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Plant Terminology | Life Cycle | Types of Photosynthesis

This page introduces you to photosynthesis and explains the three types of photosynthesis and their relevance for desert adaptation.


  • Photosynthesis: the bonding together of CO2 (carbon dioxide) with H2O (water) to make CH2O (sugar) and O2 (oxygen), using the sun's energy. The sugar contains the stored energy and serves as the raw material from which other compounds are made. Respiration is the opposite of photosynthesis -- the stored energy in the sugar is released in the presence of oxygen, and this reaction releases the CO2 and H2O originally jammed together by the sun's energy.
  • Stomata: the "pores" in leaves (and stems) through which CO2 is taken in and O2 is released during photosynthesis. Plants control when stomata are open or closed and the width of the opening (formed by two guard cells that expand and contract to open and close the space between them).
  • Transpiration: the water that evaporates out of stomata when they are open. This pulls more water and nutrients up to the top of the plant, but causes the plant to lose water and potentially dehydrate.
  • Water Use Efficiency (WUE): How good the plant is at bringing in carbon dioxide for photosynthesis without losing much water out of its stomata. More specifically, it is the ratio of carbon dioxide intake to water lost through transpiration.
  • Photorespiration: Under high light and high heat, the enzyme (RUBISCO) that grabs carbon dioxide for photosynthesis may grab oxygen instead, causing repiration to occur instead of photosynthesis, thus causing a slowing of the production of sugars from photosynthesis..

The three types of photosynthesis are C3, C4, and CAM. C3 photosynthesis is the typical photosynthesis tha most plants use and that everyone learns about in school (it was all we knew about until a few decades ago). C4 and CAM photosynthesis are both adaptations to arid conditions because they result in better water use efficiency. In addition, CAM plants can "idle," saving precious energy and water during harsh times, and C4 plants can photosynthesize faster under the desert's high heat and light conditions than C3 plants because they use an extra biochemical pathway and special anatomy to reduce photorespiration. Below are the details.

velvet mesquiteC3 Photosynthesis : C3 plants.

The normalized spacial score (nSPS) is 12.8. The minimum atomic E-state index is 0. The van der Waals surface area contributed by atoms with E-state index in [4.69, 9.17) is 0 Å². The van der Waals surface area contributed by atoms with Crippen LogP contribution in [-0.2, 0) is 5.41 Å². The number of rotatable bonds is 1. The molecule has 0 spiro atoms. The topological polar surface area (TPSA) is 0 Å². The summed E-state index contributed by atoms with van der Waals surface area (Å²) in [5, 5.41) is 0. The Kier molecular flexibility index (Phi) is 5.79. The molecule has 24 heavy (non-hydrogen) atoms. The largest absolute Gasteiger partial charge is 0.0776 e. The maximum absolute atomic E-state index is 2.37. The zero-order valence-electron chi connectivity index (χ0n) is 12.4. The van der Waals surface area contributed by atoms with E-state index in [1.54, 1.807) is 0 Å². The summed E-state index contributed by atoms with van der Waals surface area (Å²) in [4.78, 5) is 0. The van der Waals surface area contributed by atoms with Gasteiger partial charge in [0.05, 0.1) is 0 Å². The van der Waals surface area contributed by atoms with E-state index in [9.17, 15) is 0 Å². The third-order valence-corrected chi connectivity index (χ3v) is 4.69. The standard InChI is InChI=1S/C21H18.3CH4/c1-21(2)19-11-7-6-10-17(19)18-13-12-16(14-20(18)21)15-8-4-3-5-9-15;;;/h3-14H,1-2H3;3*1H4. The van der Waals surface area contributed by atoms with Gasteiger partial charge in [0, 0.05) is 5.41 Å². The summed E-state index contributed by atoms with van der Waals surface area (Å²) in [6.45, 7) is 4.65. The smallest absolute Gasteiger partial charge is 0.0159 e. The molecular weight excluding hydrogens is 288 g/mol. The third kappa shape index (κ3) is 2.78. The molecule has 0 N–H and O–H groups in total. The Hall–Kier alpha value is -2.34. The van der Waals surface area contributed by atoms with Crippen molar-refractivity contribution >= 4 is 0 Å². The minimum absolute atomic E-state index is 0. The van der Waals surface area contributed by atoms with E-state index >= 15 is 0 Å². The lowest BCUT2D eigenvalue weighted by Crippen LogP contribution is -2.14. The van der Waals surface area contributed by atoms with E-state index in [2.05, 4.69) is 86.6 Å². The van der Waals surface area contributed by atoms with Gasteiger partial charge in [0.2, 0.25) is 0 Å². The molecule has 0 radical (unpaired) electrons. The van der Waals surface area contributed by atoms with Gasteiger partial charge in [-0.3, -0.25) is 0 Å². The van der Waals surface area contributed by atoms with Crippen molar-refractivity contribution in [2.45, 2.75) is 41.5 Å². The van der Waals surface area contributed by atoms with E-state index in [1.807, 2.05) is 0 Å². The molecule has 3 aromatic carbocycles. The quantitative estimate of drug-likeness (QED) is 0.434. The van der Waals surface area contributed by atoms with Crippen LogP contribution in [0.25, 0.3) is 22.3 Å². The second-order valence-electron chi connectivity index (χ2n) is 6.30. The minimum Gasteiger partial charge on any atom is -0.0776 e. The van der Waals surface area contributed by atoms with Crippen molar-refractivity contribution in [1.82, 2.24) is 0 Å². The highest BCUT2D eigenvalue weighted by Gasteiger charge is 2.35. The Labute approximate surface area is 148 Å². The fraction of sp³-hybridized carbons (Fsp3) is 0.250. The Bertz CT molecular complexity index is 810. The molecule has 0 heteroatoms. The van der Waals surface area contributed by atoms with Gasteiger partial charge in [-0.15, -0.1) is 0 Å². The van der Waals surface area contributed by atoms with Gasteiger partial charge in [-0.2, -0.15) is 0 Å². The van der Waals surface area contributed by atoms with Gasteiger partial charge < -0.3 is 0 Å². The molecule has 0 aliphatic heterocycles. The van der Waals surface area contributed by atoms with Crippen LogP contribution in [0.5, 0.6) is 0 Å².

• Called C3 because the CO2 is first incorporated into a 3-carbon compound.
  • Stomata are open during the day.
  • RUBISCO, the enzyme involved in photosynthesis, is also the enzyme involved in the uptake of CO2.
  • Photosynthesis takes place throughout the leaf.
  • Adaptive Value: more efficient than C4 and CAM plants under cool and moist conditions and under normal light because requires less machinery (fewer enzymes and no specialized anatomy)..
  • Most plants are C3.

fourwing saltbushC4 Photosynthesis : C4 plants.

  • Called C4 because the CO2 is first incorporated into a 4-carbon compound.
  • Stomata are open during the day.
  • Uses PEP Carboxylase for the enzyme involved in the uptake of CO2. This enzyme allows CO2 to be taken into the plant very quickly, and then it "delivers" the CO2 directly to RUBISCO for photsynthesis.
  • Photosynthesis takes place in inner cells (requires special anatomy called Kranz Anatomy)
  • Adaptive Value:
    • Photosynthesizes faster than C3 plants under high light intensity and high temperatures because the CO2 is delivered directly to RUBISCO, not allowing it to grab oxygen and undergo photorespiration.
    • Has better Water Use Efficiency because PEP Carboxylase brings in CO2 faster and so does not need to keep stomata open as much (less water lost by transpiration) for the same amount of CO2 gain for photosynthesis.
  • C4 plants include several thousand species in at least 19 plant families. Example: fourwing saltbush pictured here, corn, and many of our summer annual plants.

saguaroCAM Photosynthesis : CAM plants. CAM stands for Crassulacean Acid Metabolism

  • Called CAM after the plant family in which it was first found (Crassulaceae) and because the CO2 is stored in the form of an acid before use in photosynthesis.
  • Stomata open at night (when evaporation rates are usually lower) and are usually closed during the day. The CO2 is converted to an acid and stored during the night. During the day, the acid is broken down and the CO2 is released to RUBISCO for photosynthesis
  • Adaptive Value:
    • Better Water Use Efficiency than C3 plants under arid conditions due to opening stomata at night when transpiration rates are lower (no sunlight, lower temperatures, lower wind speeds, etc.).
    • May CAM-idle. When conditions are extremely arid, CAM plants can just leave their stomata closed night and day. Oxygen given off in photosynthesis is used for respiration and CO2 given off in respiration is used for photosynthesis. This is a little like a perpetual energy machine, but there are costs associated with running the machinery for respiration and photosynthesis so the plant cannot CAM-idle forever. But CAM-idling does allow the plant to survive dry spells, and it allows the plant to recover very quickly when water is available again (unlike plants that drop their leaves and twigs and go dormant during dry spells).
  • CAM plants include many succulents such as cactuses and agaves and also some orchids and bromeliads